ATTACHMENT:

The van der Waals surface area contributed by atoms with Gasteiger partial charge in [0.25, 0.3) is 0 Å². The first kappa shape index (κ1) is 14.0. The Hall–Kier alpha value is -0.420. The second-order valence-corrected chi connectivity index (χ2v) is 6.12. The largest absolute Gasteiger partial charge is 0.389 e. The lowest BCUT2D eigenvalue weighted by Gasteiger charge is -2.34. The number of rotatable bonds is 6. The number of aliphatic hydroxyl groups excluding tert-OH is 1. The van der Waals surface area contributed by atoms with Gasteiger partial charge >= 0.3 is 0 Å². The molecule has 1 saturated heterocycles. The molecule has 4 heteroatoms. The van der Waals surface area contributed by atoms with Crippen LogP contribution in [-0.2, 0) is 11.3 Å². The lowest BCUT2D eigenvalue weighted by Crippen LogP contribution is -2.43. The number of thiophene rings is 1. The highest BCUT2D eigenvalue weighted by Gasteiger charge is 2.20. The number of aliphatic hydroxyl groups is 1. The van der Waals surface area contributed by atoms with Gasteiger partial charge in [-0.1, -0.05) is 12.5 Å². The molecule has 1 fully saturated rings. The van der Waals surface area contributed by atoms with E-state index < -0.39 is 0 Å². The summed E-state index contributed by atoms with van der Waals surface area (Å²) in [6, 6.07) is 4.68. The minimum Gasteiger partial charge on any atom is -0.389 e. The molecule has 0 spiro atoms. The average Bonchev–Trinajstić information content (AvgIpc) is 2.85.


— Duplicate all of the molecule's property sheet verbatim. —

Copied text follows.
The van der Waals surface area contributed by atoms with Gasteiger partial charge in [0.25, 0.3) is 0 Å². The first kappa shape index (κ1) is 14.0. The Hall–Kier alpha value is -0.420. The second-order valence-corrected chi connectivity index (χ2v) is 6.12. The largest absolute Gasteiger partial charge is 0.389 e. The lowest BCUT2D eigenvalue weighted by Gasteiger charge is -2.34. The number of rotatable bonds is 6. The number of aliphatic hydroxyl groups excluding tert-OH is 1. The van der Waals surface area contributed by atoms with Gasteiger partial charge >= 0.3 is 0 Å². The molecule has 1 saturated heterocycles. The molecule has 4 heteroatoms. The van der Waals surface area contributed by atoms with Crippen LogP contribution in [-0.2, 0) is 11.3 Å². The lowest BCUT2D eigenvalue weighted by Crippen LogP contribution is -2.43. The number of thiophene rings is 1. The highest BCUT2D eigenvalue weighted by Gasteiger charge is 2.20. The number of aliphatic hydroxyl groups is 1. The van der Waals surface area contributed by atoms with Gasteiger partial charge in [-0.1, -0.05) is 12.5 Å². The molecule has 1 fully saturated rings. The van der Waals surface area contributed by atoms with E-state index < -0.39 is 0 Å². The summed E-state index contributed by atoms with van der Waals surface area (Å²) in [6, 6.07) is 4.68. The minimum Gasteiger partial charge on any atom is -0.389 e. The molecule has 0 spiro atoms. The average Bonchev–Trinajstić information content (AvgIpc) is 2.85.